By Vatican News
During his Sunday Angelus on the Solemnity of the Body and Blood of Christ, Pope Francis turned to the day’s reading, in which Saint Paul describes the Eucharistic celebration. “He highlights two effects of the shared chalice and the broken bread: the mystical effect and the communal effect”, said the Pope.
The mystical effect
Pope Francis explained that Jesus is present in the sacrament of the Eucharist “to be our nourishment, to be assimilated and to become in us that renewing force that gives energy and the desire to set out again after every pause or fall”.
He added that this, however, requires “our assent, our willingness to let ourselves be transformed – our way of thinking and acting”. Otherwise, continued the Pope, the Eucharistic celebrations in which we participate “are reduced to empty and formal rites”.
The communal effect
The communal effect is “the mutual communion of those who participate in the Eucharist, to the point of becoming one body together, in the same way that one loaf is broken and distributed”, said the Pope. He explained that “one cannot participate in the Eucharist without committing oneself to mutual fraternity”.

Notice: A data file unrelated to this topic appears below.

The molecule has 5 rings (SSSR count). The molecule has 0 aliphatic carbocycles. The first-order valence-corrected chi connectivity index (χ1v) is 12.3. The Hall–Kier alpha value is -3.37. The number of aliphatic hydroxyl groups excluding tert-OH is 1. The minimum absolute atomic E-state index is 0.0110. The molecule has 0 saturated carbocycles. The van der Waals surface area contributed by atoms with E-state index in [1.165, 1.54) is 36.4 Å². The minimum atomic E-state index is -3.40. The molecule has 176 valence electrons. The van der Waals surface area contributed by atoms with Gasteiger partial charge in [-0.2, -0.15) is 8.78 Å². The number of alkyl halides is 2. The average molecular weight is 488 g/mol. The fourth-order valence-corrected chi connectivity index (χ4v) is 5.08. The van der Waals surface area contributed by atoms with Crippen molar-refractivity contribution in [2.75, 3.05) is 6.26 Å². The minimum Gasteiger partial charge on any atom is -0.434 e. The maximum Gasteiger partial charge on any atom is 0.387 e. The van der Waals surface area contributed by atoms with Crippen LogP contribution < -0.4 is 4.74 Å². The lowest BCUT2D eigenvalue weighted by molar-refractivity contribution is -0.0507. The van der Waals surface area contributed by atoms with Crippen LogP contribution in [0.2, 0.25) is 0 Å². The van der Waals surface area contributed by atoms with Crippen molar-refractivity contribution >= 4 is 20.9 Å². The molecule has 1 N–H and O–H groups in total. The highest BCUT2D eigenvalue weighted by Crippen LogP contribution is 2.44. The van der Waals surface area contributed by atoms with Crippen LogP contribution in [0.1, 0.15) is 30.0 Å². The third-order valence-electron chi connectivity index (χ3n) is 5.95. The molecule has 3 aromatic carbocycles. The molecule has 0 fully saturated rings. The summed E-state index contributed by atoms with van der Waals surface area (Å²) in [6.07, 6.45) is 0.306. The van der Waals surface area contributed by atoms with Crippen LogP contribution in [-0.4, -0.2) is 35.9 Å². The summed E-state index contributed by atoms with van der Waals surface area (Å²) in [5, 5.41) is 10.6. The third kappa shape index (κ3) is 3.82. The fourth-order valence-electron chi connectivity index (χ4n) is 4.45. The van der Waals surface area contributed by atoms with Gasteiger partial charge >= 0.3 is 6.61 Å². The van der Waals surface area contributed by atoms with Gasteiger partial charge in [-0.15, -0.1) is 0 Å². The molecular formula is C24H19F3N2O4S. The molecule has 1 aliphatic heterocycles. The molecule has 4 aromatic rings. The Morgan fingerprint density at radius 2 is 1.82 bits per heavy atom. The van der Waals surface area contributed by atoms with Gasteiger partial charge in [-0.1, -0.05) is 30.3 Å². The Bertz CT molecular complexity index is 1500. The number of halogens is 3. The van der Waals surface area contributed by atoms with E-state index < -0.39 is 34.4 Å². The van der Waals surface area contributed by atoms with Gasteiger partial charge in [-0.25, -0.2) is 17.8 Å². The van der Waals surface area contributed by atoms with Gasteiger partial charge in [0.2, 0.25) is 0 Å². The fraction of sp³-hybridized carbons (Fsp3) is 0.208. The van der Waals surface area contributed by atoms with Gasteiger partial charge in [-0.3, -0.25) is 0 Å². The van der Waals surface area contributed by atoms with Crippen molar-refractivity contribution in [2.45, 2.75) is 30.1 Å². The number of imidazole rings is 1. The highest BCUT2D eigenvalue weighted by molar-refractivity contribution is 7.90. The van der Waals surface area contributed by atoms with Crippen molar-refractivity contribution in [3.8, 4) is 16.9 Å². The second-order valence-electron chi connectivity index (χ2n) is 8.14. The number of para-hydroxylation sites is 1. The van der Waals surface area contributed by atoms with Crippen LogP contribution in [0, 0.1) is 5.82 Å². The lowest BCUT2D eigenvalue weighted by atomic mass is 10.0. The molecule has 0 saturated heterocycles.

Pope Francis continued saying the Lord knows that “our human strength alone is not enough for this” and that aware of the temptation to rivalry, envy, prejudice, division, “He left us the Sacrament of His real, tangible and permanent Presence, so that, remaining united to Him, we may always receive the gift of fraternal love”.
This dual fruit
The Pope then explained that “this dual fruit of the Eucharist: first, union with Christ and second, communion between those who are nourished by Him”, generates and continually renews the Christian community. "It is the Church that makes the Eucharist", he said, "but it is more fundamental that the Eucharist makes the Church", continued the Pope, allowing her to “be her mission, even before she accomplishes it”.
Finally, the Pope prayed to the Blessed Virgin Mary, that she may “help us to always welcome with wonder and gratitude the great gift that Jesus gave us by leaving us the Sacrament of His Body and His Blood”.